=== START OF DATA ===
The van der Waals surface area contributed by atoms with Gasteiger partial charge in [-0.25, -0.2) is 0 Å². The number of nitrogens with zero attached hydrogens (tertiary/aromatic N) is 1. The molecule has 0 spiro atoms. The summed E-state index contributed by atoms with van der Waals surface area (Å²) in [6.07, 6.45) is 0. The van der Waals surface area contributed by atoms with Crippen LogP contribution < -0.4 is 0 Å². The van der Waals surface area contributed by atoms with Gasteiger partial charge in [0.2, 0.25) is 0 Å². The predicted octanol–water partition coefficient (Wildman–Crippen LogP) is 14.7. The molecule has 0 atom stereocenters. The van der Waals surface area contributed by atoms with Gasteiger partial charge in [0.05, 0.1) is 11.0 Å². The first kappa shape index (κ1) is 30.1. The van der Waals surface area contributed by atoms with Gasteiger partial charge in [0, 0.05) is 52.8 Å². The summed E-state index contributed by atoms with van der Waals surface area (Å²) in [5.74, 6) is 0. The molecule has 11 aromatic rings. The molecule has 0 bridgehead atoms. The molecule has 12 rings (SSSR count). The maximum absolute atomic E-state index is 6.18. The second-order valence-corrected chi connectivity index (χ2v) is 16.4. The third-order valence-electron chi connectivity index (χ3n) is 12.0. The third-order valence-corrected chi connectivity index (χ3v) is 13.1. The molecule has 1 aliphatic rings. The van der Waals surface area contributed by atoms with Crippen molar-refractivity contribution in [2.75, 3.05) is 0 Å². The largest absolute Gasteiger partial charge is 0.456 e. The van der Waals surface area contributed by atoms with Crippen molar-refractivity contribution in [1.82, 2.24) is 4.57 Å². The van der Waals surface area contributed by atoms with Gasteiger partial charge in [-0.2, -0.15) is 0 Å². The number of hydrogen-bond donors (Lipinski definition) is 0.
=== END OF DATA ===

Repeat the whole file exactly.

The van der Waals surface area contributed by atoms with Gasteiger partial charge in [-0.25, -0.2) is 0 Å². The number of nitrogens with zero attached hydrogens (tertiary/aromatic N) is 1. The molecule has 0 spiro atoms. The summed E-state index contributed by atoms with van der Waals surface area (Å²) in [6.07, 6.45) is 0. The van der Waals surface area contributed by atoms with Crippen LogP contribution < -0.4 is 0 Å². The van der Waals surface area contributed by atoms with Gasteiger partial charge in [0.2, 0.25) is 0 Å². The predicted octanol–water partition coefficient (Wildman–Crippen LogP) is 14.7. The molecule has 0 atom stereocenters. The van der Waals surface area contributed by atoms with Gasteiger partial charge in [0.05, 0.1) is 11.0 Å². The first kappa shape index (κ1) is 30.1. The van der Waals surface area contributed by atoms with Gasteiger partial charge in [0, 0.05) is 52.8 Å². The summed E-state index contributed by atoms with van der Waals surface area (Å²) in [5.74, 6) is 0. The molecule has 11 aromatic rings. The molecule has 0 bridgehead atoms. The molecule has 12 rings (SSSR count). The maximum absolute atomic E-state index is 6.18. The second-order valence-corrected chi connectivity index (χ2v) is 16.4. The third-order valence-electron chi connectivity index (χ3n) is 12.0. The third-order valence-corrected chi connectivity index (χ3v) is 13.1. The molecule has 1 aliphatic rings. The van der Waals surface area contributed by atoms with Crippen molar-refractivity contribution in [2.75, 3.05) is 0 Å². The largest absolute Gasteiger partial charge is 0.456 e. The van der Waals surface area contributed by atoms with Crippen molar-refractivity contribution in [1.82, 2.24) is 4.57 Å². The van der Waals surface area contributed by atoms with Gasteiger partial charge in [-0.2, -0.15) is 0 Å². The number of hydrogen-bond donors (Lipinski definition) is 0.